On November 30, 2012, the Environmental Protection Agency (EPA) issued its final rule revising the Phase I stormwater regulations under the Clean Water Act to clarify that stormwater discharges from logging roads do not constitute stormwater discharges associated with industrial activity and that such discharges do not require a National Pollutant Discharge Elimination System permit. The final rule can be found at: http://www.epa.gov/npdes/pubs/sw_forestroad_prepub11302012.pdf.
The EPA’s rule responds to a Ninth Circuit Court of Appeals decision from 2010, NEDC v. Brown, that is currently on appeal to the Supreme Court, and for which oral arguments were held today. A link to the transcript of today’s oral arguments can be found at: http://www.supremecourt.gov/oral_arguments/argument_transcripts/11-338.pdf.
At issue is whether logging road construction and use is “industrial activity” for which a permit would be required. The Ninth Circuit determined that, according to the Clean Water Act and the EPA’s previous rule, construction and use of commercial logging roads constitute industrial activity for which a permit is required. The EPA has revised the rule so that activities related to rock crushing, gravel washing, log sorting, and log storage facilities are the only silvicultural activities qualifying as industrial activity for which a permit is required.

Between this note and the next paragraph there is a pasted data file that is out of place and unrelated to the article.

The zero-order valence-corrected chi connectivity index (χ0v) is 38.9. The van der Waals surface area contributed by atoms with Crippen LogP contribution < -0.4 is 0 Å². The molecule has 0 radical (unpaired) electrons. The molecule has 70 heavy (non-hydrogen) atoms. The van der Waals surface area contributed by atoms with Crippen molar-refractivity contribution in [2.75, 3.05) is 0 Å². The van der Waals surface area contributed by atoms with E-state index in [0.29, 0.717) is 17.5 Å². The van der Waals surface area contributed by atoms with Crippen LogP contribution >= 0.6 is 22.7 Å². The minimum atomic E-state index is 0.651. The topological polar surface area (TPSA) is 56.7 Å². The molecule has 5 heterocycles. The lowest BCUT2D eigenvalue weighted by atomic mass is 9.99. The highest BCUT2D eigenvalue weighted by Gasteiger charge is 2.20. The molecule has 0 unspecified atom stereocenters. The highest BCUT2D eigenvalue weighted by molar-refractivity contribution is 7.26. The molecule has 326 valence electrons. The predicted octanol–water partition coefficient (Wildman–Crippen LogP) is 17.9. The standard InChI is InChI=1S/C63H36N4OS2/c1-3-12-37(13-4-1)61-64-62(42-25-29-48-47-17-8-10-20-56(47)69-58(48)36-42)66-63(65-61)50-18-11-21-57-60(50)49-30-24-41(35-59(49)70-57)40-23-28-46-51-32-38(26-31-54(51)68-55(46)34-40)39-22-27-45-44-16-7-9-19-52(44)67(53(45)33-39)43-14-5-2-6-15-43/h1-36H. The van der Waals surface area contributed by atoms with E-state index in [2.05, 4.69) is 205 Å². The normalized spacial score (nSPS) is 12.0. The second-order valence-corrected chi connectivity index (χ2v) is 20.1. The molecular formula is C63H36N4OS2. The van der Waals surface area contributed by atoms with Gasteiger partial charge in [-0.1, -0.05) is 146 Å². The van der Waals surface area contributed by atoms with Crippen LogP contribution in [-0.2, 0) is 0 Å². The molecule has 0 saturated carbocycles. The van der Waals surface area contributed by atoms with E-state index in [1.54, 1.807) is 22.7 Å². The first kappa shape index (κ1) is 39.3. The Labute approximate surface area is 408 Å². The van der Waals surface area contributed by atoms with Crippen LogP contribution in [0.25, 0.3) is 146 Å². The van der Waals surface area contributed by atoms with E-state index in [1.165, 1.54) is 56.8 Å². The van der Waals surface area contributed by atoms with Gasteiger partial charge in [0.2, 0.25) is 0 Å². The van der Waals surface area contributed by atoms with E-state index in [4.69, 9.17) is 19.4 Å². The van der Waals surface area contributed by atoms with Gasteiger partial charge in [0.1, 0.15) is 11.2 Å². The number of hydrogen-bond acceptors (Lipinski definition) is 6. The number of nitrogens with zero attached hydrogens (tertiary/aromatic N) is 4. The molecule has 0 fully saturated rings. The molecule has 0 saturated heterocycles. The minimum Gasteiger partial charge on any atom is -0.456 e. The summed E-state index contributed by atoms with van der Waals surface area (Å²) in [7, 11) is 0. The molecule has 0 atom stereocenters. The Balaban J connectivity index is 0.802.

The EPA’s revised rule, issued before the Supreme Court has decided NEDC v. Brown, adds uncertainty to the application of the Clean Water Act to logging roads. Confusion could remain even after the Supreme Court issues a decision, and could depend on whether the Supreme Court takes the EPA’s revised rule into account when making its determination. The Supreme Court’s decision was expected by June of 2013, but the new rule now calls into question whether it will decide the issue at all.